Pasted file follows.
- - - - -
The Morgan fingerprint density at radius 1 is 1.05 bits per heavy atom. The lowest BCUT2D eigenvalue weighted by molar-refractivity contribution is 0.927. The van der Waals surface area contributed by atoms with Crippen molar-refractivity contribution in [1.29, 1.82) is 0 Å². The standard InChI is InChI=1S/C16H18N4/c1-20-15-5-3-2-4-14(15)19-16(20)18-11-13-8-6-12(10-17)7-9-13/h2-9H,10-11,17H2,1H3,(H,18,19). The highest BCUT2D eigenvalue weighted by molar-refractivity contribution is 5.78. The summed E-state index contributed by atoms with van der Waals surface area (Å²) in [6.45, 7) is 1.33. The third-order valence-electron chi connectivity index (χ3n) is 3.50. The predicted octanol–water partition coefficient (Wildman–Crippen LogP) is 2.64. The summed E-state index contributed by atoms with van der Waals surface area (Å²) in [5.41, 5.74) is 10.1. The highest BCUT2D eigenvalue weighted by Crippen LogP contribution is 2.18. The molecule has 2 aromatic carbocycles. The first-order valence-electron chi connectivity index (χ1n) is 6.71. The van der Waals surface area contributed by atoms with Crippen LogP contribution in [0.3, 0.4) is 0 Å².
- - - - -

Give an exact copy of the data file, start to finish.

The Morgan fingerprint density at radius 1 is 1.05 bits per heavy atom. The lowest BCUT2D eigenvalue weighted by molar-refractivity contribution is 0.927. The van der Waals surface area contributed by atoms with Crippen molar-refractivity contribution in [1.29, 1.82) is 0 Å². The standard InChI is InChI=1S/C16H18N4/c1-20-15-5-3-2-4-14(15)19-16(20)18-11-13-8-6-12(10-17)7-9-13/h2-9H,10-11,17H2,1H3,(H,18,19). The highest BCUT2D eigenvalue weighted by molar-refractivity contribution is 5.78. The summed E-state index contributed by atoms with van der Waals surface area (Å²) in [6.45, 7) is 1.33. The third-order valence-electron chi connectivity index (χ3n) is 3.50. The predicted octanol–water partition coefficient (Wildman–Crippen LogP) is 2.64. The summed E-state index contributed by atoms with van der Waals surface area (Å²) in [5.41, 5.74) is 10.1. The highest BCUT2D eigenvalue weighted by Crippen LogP contribution is 2.18. The molecule has 2 aromatic carbocycles. The first-order valence-electron chi connectivity index (χ1n) is 6.71. The van der Waals surface area contributed by atoms with Crippen LogP contribution in [0.3, 0.4) is 0 Å².